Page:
Just how important is this milestone? Well consider this… with your help, we can introduce children of all backgrounds to a lifelong activity like Nordic skiing and use our sport as a tool to develop essential life values such as excellence, friendship and respect. These values will apply on the snowy playground behind the school, in a first ski race, in academics, back at home and in life. With the help of our sport we can and will grow leaders in our communities that value and promote a healthy lifestyle and joy of winter!

At CXC our goal is to have a complete pyramid of athlete development, whether the top of the pyramid is an Olympic dream or simply enjoying winter on skis. And we are close to our goal with your help. Our elite athletes are truly an inspiration for our children. 35 athletes have been part of the CXC Team since 2007 and all of them are giving back to the sport in their communities as true ambassadors of the sport.

In this final update, I would like to share with you some notes we have received by e-mail and on our fundraising page:

“Very grateful for all that CXC has done for me and US skiing. Let’s get more people on skis and enjoying winter.” – Brian Gregg, Team Gregg and CXC Team alumni.

“Because of CXC Adaptive Program, I fulfilled a dream!” – Brian Stewart, veteran and Adaptive Birkie skier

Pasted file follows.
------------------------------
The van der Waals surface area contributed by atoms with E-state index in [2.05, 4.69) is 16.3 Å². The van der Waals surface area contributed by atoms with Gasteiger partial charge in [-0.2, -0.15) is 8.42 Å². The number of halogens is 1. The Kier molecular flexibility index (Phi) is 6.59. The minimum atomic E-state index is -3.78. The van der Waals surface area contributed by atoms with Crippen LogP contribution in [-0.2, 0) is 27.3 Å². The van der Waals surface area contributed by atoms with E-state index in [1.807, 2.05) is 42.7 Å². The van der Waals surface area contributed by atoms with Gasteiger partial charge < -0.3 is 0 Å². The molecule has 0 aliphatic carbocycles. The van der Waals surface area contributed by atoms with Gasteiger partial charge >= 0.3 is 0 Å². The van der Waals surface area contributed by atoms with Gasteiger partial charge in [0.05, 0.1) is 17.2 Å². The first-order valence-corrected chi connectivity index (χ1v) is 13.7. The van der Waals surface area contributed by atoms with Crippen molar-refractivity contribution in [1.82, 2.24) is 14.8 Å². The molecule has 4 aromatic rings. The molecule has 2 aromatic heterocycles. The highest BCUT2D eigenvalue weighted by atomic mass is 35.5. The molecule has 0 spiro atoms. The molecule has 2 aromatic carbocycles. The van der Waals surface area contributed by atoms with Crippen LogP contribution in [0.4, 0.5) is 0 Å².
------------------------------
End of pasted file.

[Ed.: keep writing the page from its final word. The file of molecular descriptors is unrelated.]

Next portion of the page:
“This program is amazing. Not just for skiing but for life. My results have brought me to levels where I can train with teams and Olympic athletes of different sports.” – CXC Academy member

“Our daughter came home and was really sad to be home which means she had a transformational experience. In the end it wasn’t about the results, she was not feeling great so didn’t ski to her potential but it didn’t matter, it was about the shared experience with other great kids and coaches. She met some great new friends and will have memories for a lifetime.” – parent of a junior skier from U16 (J2) NENSA Championships.

“It was truly a fantastic event. We had a great time and do look forward to the next event!!!  We are happy to be a part of these events!!  Thanks again!!” – volunteer from the 2013 IPC Nordic Skiing World Cup in Cable , WI

This is a time filled with progress and excitement. Will you join us by making a gift before December 31 to help reach the $40,000 goal? Any amount does make a difference.

I sincerely hope you will – because a donation of any amount will help us meet this important goal and will help insure inspired lives for the future! We wish you all the joy the Holiday Season can bring.

Yuriy Gusev
Executive & Athletic Director
Central Cross Country Ski Association
Community Olympic Development Program

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CXC Raises $21,341; But More Still Needed

Dear Friends,

Thanks to all of you we are half way through our fundraising campaign and with your support we have raised to date $21,341 towards our goal of $40,000! All of us at CXC are deeply appreciative.